Christopher Kelley, a professor at the New School, argues that if the human condition damns us to disaffection and angst, then our ability to laugh at such limitations is a uniquely human privilege. He spent years studying Buddhism under Robert Thurman at Columbia, and has nursed an interest in the works of such dark comedians as Louis C.K., Tig Notaro, and Andy Kaufman, who have mined the desolate corners of everyday reality for big laughs.
— The New Yorker Magazine
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Village Voice

“Virtual reality could supercharge meditation,” says Christopher Kelley, a Buddhist scholar and one of the founders of the New York consciousness hacking group.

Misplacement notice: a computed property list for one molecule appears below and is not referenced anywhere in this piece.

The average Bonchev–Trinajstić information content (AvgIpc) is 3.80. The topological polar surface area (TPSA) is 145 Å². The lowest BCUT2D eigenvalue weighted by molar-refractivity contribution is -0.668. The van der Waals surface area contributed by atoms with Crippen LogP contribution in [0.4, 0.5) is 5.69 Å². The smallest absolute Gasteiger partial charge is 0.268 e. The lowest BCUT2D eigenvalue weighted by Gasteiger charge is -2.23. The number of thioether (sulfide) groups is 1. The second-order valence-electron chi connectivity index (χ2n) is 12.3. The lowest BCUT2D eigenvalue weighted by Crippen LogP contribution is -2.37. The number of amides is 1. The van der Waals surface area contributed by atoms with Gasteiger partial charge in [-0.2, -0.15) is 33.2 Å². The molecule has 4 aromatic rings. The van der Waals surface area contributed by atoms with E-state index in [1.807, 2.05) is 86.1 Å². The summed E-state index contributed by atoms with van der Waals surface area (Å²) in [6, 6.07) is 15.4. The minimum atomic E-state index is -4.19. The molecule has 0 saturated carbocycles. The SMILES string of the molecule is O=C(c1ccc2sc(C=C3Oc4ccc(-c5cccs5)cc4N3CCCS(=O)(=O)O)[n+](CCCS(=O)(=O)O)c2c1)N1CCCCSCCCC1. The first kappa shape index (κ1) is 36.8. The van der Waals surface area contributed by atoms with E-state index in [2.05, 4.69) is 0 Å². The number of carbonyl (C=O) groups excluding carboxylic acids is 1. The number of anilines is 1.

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BreakThru Radio

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Houston Chronicle

"Part of life is suffering. Death is a reality. But that doesn’t mean we can’t laugh along the way." Christopher Kelley, a student and teacher of Buddhism, finds a parallel between Buddhism and dark comedy—the truth-telling sort of comedy delivered by Louis C.K., Marc Maron and Tig Notaro, among others. 

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Mandala Magazine

INTERVIEW PART TWO: 2007

"For a parent, the love of one's own child is the model for how we should think of everyone else." 

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Mandala Magazine

INTERVIEW PART ONE: 1998

"I don’t think the true essence of Buddhism became accessible to me until after I had begun to experiment with hallucinogenic drugs."